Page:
Linux treats pretty much everything as a file. Any devices attached to a Linux system will have a file-entry somewhere in the '/dev/' folder. To mount the 'C:\' manually, you'd have to identify which file in '/dev/' relates to your drive/volume. Typically drives/volumes are usually given names like sda1, or sdb1 in /dev/.
After identifying which of the entries relates to your 'C:\' partition, you could manually mount it. But as Ubuntu auto-mounts any attached devices/filesystems that are present, your 'C:\' should be auto-mounted anyway when you log in and should appear as an icon on the desktop.

So from Ubuntu you should easily be able to access your windows partition and manipulate the files on it.

But AFAIK, Windows cannot mount, read or write to anything other than NTFS or FAT based file-systems. And the partition you have Ubuntu on will be formatted in ext3 or ext4, which are Linux/Unix file-systems which cannot be read by Windows. This is why you are unable to read anything on the Ubuntu partition when logged into Windows.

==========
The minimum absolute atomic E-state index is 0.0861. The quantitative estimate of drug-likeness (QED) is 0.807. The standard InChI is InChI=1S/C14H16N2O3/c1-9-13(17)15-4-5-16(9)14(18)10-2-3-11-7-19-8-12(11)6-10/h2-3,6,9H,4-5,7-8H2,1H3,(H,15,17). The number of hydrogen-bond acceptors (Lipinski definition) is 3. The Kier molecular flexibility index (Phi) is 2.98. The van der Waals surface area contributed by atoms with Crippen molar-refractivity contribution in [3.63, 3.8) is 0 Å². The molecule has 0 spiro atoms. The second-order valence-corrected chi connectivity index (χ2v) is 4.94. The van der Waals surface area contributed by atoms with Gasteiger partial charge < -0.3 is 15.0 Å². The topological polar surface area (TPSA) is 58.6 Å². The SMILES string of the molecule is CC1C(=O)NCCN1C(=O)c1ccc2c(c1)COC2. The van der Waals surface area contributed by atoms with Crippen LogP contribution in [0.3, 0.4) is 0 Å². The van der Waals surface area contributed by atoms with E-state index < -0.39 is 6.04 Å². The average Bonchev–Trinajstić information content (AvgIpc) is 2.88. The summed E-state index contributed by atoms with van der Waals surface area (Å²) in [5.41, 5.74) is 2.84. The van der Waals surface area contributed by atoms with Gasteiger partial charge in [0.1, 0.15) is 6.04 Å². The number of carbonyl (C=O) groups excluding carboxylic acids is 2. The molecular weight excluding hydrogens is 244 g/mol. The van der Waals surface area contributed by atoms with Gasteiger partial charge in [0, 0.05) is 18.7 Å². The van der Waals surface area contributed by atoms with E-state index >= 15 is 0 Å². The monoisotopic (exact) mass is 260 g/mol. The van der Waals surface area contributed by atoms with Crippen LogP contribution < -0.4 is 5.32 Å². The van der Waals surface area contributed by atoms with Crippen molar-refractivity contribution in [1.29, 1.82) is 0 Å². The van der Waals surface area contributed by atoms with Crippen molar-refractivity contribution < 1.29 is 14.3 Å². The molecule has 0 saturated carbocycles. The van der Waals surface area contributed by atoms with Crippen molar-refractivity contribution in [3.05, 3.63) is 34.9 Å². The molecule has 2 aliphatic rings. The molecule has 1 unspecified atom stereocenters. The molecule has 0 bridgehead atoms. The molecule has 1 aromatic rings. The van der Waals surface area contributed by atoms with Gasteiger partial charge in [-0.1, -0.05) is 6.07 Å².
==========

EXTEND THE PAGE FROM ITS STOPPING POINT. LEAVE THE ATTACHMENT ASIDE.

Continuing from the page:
Windows will be able to see the 'D:\' partition, but because it contains an incompatible file-system, Windows will not be able to access it.

So to sum up, you can access your Windows partition from Ubuntu, but you won't be able to access your Ubuntu partition from Windows!

So you could just keep all of the documents you want to share between Ubuntu and Windows on the Windows partition. However...I'm not sure if the situation has changed, but NTFS support in Linux has always been a little buggy and sometimes prone to error (it can read NTFS OK, but has problems writing to NTFS sometimes). So if you want to share documents and media between Linux and Windows without risking corrupting or losing data; you might want to consider setting up an additional data partition formatted in FAT32 to store documents you want to share, or use a USB stick, or some other removable media using FAT32 .

This way any documents you want to share between the two OS'es can be placed in the third partition (or on the USB device). And because it's FAT32, it can be mounted and used by Linux and Windows without any problems.